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Bible: metaphor or real

March 1, 2010

I have been too immersed in my own thought patterns and culture.

Thankfully God is expanding my boundaries and opening doors for me to learn and embrace dialogue with more people of varied beliefs.

Over the last year or so I have become much more involved with and aware of diverse viewpoints, especially when it comes to issues of faith. While I have always known there were different denominations and understood some of why those exist, I have been raised in a family that taught me grace, unity, and acceptance. Maybe if I looked more closely as the beliefs of my family there was also a great deal of tolerance and an element of avoidance of conflict, but deep down I believe the unity and acceptance stem from hearts that believe God calls us to love others, even those who are not like us.

I have been spending more and more time with those who have different views than I do. Last summer I learned about theology (free grace, Calvinism, Lordship Salvation, Arminianism, etc.). I have started spending time with people of other ethnicities, even going to the point of participating in gatherings where I as a caucasian am in the minority. I have spent more time with people in different age groups. I have spent more time with men. It has been an amazing year where I have learned about all these different groups and cultures and how they view life through different filters and viewpoints than I do.

The one group I think I have found the most unique and difficult for me to understand are those who classify themselves as Christian, but who believe the Bible is a metaphor, or at least key parts of it are just a metaphor. They may not believe people in the Bible ever lived (e.g. Adam and Eve, or even Jesus). They may not believe in Satan or the devil being an entity that actually exists. They may not believe that the death and resurrection of Christ existedI have a close family member who falls in this group and we have had many discussions over the years that have left me puzzled about how to see life through that person’s viewpoint. As I have spent more time listening and trying to understand this group lately I am having to redefine words I would use to describe my own beliefs.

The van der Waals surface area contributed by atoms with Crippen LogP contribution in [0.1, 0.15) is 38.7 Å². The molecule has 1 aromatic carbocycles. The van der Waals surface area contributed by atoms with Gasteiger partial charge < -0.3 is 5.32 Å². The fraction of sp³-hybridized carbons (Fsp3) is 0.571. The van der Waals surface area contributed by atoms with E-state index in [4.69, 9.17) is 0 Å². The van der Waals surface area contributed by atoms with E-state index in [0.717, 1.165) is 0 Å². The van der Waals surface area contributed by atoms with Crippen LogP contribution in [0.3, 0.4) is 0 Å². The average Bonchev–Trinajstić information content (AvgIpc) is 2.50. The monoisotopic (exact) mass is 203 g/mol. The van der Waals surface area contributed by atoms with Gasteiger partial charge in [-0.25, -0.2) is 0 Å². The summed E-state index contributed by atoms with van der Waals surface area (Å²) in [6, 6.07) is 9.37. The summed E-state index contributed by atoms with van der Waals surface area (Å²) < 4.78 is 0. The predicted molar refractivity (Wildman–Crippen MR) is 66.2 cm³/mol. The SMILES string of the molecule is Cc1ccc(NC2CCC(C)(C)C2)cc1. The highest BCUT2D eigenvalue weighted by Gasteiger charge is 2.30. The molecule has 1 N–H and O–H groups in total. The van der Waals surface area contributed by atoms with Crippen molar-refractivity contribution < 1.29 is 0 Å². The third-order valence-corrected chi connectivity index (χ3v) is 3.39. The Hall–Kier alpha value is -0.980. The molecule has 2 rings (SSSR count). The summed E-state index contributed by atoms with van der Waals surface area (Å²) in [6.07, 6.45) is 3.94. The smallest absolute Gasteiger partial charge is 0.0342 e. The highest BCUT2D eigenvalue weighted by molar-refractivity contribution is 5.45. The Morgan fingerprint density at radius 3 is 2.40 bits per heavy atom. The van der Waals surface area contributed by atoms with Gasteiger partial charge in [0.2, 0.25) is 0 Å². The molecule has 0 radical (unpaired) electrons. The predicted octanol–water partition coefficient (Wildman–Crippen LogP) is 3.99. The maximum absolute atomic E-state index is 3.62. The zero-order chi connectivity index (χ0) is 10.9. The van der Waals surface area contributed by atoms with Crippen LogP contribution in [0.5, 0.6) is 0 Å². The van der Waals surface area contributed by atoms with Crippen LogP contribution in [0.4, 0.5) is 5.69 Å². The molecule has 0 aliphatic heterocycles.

Many people in this group would probably refer to me as a fundamentalist or a literalist because I do believe that Bible is not just a metaphor but is absolutely true and that the people and facts of the accounts given in the Bible actually occurred. I believe that the Bible is a serious and sacred book and that it should be taken seriously because it was given to us by God to provide direction and guidance for our lives. I take the Bible as literal truth, but those in this group treat it as metaphorical truth.

One of the things I have been considering a lot lately is how to dialogue with people who have different views, morals, ethics, and biases than I do. I want to be able to enter into conversation with people of other ages, ethnicities, cultures, and viewpoints without doing something that will offend them and turn them away from ongoing discussion. Out of all the people I have encountered I think this group might be the most difficult for me to dialogue with because at first glance we appear to be so similar and of the same faith convictions, and then to find we are so different in our beliefs. Maybe it is not that different than a discussion with someone of the Mormon faith who believes not only that the Bible is a source of truth, but equally treats the Book or Mormon as a source of truth.

I look forward to more discussions and education from this group of people and the other groups I have the privilege to interact with. Seeing the world through others eyes is an amazing thing. God has made each of us so unique and special.

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